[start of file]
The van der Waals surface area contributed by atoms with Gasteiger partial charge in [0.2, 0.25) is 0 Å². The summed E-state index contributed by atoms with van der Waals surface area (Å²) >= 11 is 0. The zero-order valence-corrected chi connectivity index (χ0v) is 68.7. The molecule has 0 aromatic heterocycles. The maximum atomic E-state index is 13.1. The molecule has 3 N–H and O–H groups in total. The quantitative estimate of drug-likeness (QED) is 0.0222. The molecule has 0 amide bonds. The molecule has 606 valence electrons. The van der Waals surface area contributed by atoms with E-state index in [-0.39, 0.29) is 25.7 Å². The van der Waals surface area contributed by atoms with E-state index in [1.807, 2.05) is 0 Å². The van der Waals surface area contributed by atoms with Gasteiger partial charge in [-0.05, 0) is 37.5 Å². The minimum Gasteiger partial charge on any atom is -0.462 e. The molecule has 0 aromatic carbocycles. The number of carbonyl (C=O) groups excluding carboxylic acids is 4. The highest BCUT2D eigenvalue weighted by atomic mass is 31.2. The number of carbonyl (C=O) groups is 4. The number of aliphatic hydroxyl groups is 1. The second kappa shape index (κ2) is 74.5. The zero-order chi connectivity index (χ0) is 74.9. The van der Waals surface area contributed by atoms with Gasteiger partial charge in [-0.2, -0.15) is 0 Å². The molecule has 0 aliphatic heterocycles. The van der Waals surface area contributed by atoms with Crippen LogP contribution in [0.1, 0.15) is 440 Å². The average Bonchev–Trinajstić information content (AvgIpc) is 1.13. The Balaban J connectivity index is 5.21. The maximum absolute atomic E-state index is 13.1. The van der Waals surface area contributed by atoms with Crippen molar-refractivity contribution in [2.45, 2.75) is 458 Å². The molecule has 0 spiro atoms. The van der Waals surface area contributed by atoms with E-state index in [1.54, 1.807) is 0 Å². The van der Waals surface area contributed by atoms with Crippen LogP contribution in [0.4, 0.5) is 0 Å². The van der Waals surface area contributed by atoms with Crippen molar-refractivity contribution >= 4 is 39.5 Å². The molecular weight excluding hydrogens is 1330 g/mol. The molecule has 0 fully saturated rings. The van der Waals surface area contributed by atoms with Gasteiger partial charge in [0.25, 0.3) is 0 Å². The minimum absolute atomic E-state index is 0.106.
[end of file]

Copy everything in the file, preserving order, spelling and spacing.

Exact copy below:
The van der Waals surface area contributed by atoms with Gasteiger partial charge in [0.2, 0.25) is 0 Å². The summed E-state index contributed by atoms with van der Waals surface area (Å²) >= 11 is 0. The zero-order valence-corrected chi connectivity index (χ0v) is 68.7. The molecule has 0 aromatic heterocycles. The maximum atomic E-state index is 13.1. The molecule has 3 N–H and O–H groups in total. The quantitative estimate of drug-likeness (QED) is 0.0222. The molecule has 0 amide bonds. The molecule has 606 valence electrons. The van der Waals surface area contributed by atoms with E-state index in [-0.39, 0.29) is 25.7 Å². The van der Waals surface area contributed by atoms with E-state index in [1.807, 2.05) is 0 Å². The van der Waals surface area contributed by atoms with Gasteiger partial charge in [-0.05, 0) is 37.5 Å². The minimum Gasteiger partial charge on any atom is -0.462 e. The molecule has 0 aromatic carbocycles. The number of carbonyl (C=O) groups excluding carboxylic acids is 4. The highest BCUT2D eigenvalue weighted by atomic mass is 31.2. The number of carbonyl (C=O) groups is 4. The number of aliphatic hydroxyl groups is 1. The second kappa shape index (κ2) is 74.5. The zero-order chi connectivity index (χ0) is 74.9. The van der Waals surface area contributed by atoms with Gasteiger partial charge in [-0.2, -0.15) is 0 Å². The molecule has 0 aliphatic heterocycles. The van der Waals surface area contributed by atoms with Crippen LogP contribution in [0.1, 0.15) is 440 Å². The average Bonchev–Trinajstić information content (AvgIpc) is 1.13. The Balaban J connectivity index is 5.21. The maximum absolute atomic E-state index is 13.1. The van der Waals surface area contributed by atoms with Crippen molar-refractivity contribution in [2.45, 2.75) is 458 Å². The molecule has 0 spiro atoms. The van der Waals surface area contributed by atoms with E-state index in [1.54, 1.807) is 0 Å². The van der Waals surface area contributed by atoms with Crippen LogP contribution in [0.4, 0.5) is 0 Å². The van der Waals surface area contributed by atoms with Crippen molar-refractivity contribution >= 4 is 39.5 Å². The molecular weight excluding hydrogens is 1330 g/mol. The molecule has 0 fully saturated rings. The van der Waals surface area contributed by atoms with Gasteiger partial charge in [0.25, 0.3) is 0 Å². The minimum absolute atomic E-state index is 0.106.